If you’ve ever faced a tragedy and someone tells you in any way, shape or form that your tragedy was meant to be, that it happened for a reason, that it will make you a better person, or that somehow when responsibility is taken for it, it will fix it. They are lying. Grief in all it’s forms is brutally painful. People encounter grief in many ways, when relationships fall apart, you grieve. When dreams die, you grieve. When illnesses destroy you, you grieve. These are words that I’ve uttered countless times; words that are powerful and honest they remove the foundations of anyone participating in the debasing of the grieving. Some things in life cannot be fixed. They can only be carried.

This video is the link to the apology William received in Parliament, if you would like to watch.

You were only one, but….

…Your smile was the most captivating I have ever seen.
…Your smile made me smile.
…Your eyes came alive when you smiled.
…Your eyes were full of love and trust.
…Your eyes emanated the true depth of beauty.
…Your eyes made mummy’s eyes leak.
…Your little face made mummy’s heart burst under the pressure of love.
…Your presence allowed mummy to feel entirely at ease with the world.
…Mummy is entirely in love with you.
…Giving birth to you defined me.
…When you arrived my soul was purged of any hurt.
…You fixed me and were the glue that held mummy together.
…When I cuddled you, you made everything ok.
…You gave me moments I wanted to freeze in time.
…You gave me ten little fingers and ten little toes that mummy could count.
…You gave mummy a cute button nose that she could ‘beep, beep’.
…You allowed me to sit up to the wee hours and watch you sleep.
…You were that little baby my arms had longed to cradle.
…You always kept your hat and gloves on like a good boy.
…You had already decided you didn’t like broccoli.
…You knew how to be perfectly cheeky.
…You allowed mummy to act silly.
…You were the little person I could make up silly nicknames for.
…I have never giggled so much as when we were together.
…You had mummy wrapped around you chubby little finger.
…Being wrapped round your chubby little finger was the best place to be.
…We had our very own family meal (with no broccoli).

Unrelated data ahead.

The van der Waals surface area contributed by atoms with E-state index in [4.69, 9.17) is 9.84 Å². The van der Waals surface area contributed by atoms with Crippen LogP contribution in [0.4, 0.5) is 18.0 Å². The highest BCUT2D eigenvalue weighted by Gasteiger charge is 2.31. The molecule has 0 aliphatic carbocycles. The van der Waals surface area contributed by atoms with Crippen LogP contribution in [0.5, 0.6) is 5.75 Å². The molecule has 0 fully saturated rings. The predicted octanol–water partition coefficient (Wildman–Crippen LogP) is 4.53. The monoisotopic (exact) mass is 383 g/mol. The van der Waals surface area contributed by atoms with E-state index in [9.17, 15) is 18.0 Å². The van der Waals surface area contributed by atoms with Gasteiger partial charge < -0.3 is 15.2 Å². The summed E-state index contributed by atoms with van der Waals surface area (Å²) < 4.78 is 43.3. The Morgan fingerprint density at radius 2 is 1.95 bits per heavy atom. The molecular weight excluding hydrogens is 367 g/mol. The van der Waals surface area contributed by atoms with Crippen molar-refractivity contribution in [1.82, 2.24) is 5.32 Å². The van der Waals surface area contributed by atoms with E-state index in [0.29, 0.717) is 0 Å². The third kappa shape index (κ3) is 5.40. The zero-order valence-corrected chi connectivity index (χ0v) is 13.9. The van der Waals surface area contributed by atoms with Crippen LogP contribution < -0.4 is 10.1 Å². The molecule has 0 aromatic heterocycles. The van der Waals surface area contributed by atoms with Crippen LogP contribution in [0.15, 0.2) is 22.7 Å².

…When you learnt something new, mummy would feel nothing but accomplishment.
…You taught me how to be patient.
…You taught me that the little things are the things that matter.
…You taught mummy not to be selfish.
…You made mummy realise that she is a good mummy.
…You gave mummy the best job.
…You taught me what it is to love unconditionally.
…You showed me what pure and unguarded love is.
…You taught me a kind of love that has no boundaries, that is limitless and endless.
…Mummy knew she would never be alone.
…Mummy has never worried about anything as much as she worried about you.
…You are the beat in my heart and the pulse in my veins.
…Losing you has given me courage that I never thought I had.
…Your life and your existence taught me endurance to continue.
…Losing you has made mummy feel agonising pain and heartache.
…Losing you has made mummy very forgiving and compassionate of others.
…Losing you changed me.
…Losing you has destroyed me.
…You are the reason I love and the reason I’d die.

When mummy looked at YOU she knew that she had got one thing absolutely perfect.

Your death sparked feelings I never knew existed;
and I want YOU; not feelings about you.

The most Harrowing and Ultimate Goodbye

“The days will always be brighter,
because you existed.
The nights will always be darker,
because you are gone.”

This time last year was the worst journey I made of my life, the journey to visit you for the last time, knowing it really was the very last time. Knowing that later that day your forever bed would be sealed, never to be opened again. As your family arrived to see you, I carefully lifted your fragile and broken little body from your bed and cradled you, rocking you backwards and forwards, treasuring what would be my last few moments with you. All eyes were on you, waiting for God to undo it, all watching you, waiting, waiting for a miracle. That miracle never arrived. So as your family kissed your tiny beautiful fluffy hair for the last time, their tears like a leaking faucet landing on your skin, they said goodbye, goodbye William. Then it was just mummy and daddy. Mummy stood holding you, the need to rock you to sleep long gone, but mummy did it anyway, still instinct, those rocking motions part of mummy’s being, part of what mummy is for, to soothe you, to comfort you, to make it better. But, mummy could no longer make this better, the primal screams from mummy’s body gone from the day you left, replaced only by muted sounds. Daddy pulled us in to a big daddy bear hug, his arms wrapped around mummy, you our baby tucked safely between us, for the last time, for the last time ever, we stood as a unit, as a family, for the last time ever we stood there completely whole, we were one. We were us, we were three. We cried for you, we cried for us, we cried over you, haunted forever by this defining moment. Daddy loosened his grip, he placed his hand on your head, left a lingering kiss on your forehead and he told you that he loved you pickle. Then he left.